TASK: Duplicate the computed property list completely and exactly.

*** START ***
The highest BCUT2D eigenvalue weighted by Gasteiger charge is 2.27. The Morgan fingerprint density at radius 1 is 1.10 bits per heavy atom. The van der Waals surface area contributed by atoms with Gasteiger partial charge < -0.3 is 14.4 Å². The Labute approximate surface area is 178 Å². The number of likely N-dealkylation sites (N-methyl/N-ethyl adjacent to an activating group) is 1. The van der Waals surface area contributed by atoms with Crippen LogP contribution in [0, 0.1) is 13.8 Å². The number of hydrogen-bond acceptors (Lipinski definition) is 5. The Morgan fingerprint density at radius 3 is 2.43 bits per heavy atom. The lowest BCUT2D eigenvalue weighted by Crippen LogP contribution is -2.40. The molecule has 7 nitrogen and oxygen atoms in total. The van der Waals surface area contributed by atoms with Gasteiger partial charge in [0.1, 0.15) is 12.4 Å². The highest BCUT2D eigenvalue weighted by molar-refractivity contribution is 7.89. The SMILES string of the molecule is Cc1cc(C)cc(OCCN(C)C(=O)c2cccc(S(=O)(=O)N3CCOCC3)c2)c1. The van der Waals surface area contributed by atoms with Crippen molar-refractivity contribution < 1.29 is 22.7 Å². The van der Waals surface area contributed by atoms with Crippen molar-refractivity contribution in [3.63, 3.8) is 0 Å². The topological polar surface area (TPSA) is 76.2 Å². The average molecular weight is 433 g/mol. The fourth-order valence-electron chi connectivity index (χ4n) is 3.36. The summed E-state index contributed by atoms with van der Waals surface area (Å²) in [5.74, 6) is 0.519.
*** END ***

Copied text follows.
The highest BCUT2D eigenvalue weighted by Gasteiger charge is 2.27. The Morgan fingerprint density at radius 1 is 1.10 bits per heavy atom. The van der Waals surface area contributed by atoms with Gasteiger partial charge < -0.3 is 14.4 Å². The Labute approximate surface area is 178 Å². The number of likely N-dealkylation sites (N-methyl/N-ethyl adjacent to an activating group) is 1. The van der Waals surface area contributed by atoms with Crippen LogP contribution in [0, 0.1) is 13.8 Å². The number of hydrogen-bond acceptors (Lipinski definition) is 5. The Morgan fingerprint density at radius 3 is 2.43 bits per heavy atom. The lowest BCUT2D eigenvalue weighted by Crippen LogP contribution is -2.40. The molecule has 7 nitrogen and oxygen atoms in total. The van der Waals surface area contributed by atoms with Gasteiger partial charge in [0.1, 0.15) is 12.4 Å². The highest BCUT2D eigenvalue weighted by molar-refractivity contribution is 7.89. The SMILES string of the molecule is Cc1cc(C)cc(OCCN(C)C(=O)c2cccc(S(=O)(=O)N3CCOCC3)c2)c1. The van der Waals surface area contributed by atoms with Crippen molar-refractivity contribution < 1.29 is 22.7 Å². The van der Waals surface area contributed by atoms with Crippen molar-refractivity contribution in [3.63, 3.8) is 0 Å². The topological polar surface area (TPSA) is 76.2 Å². The average molecular weight is 433 g/mol. The fourth-order valence-electron chi connectivity index (χ4n) is 3.36. The summed E-state index contributed by atoms with van der Waals surface area (Å²) in [5.74, 6) is 0.519.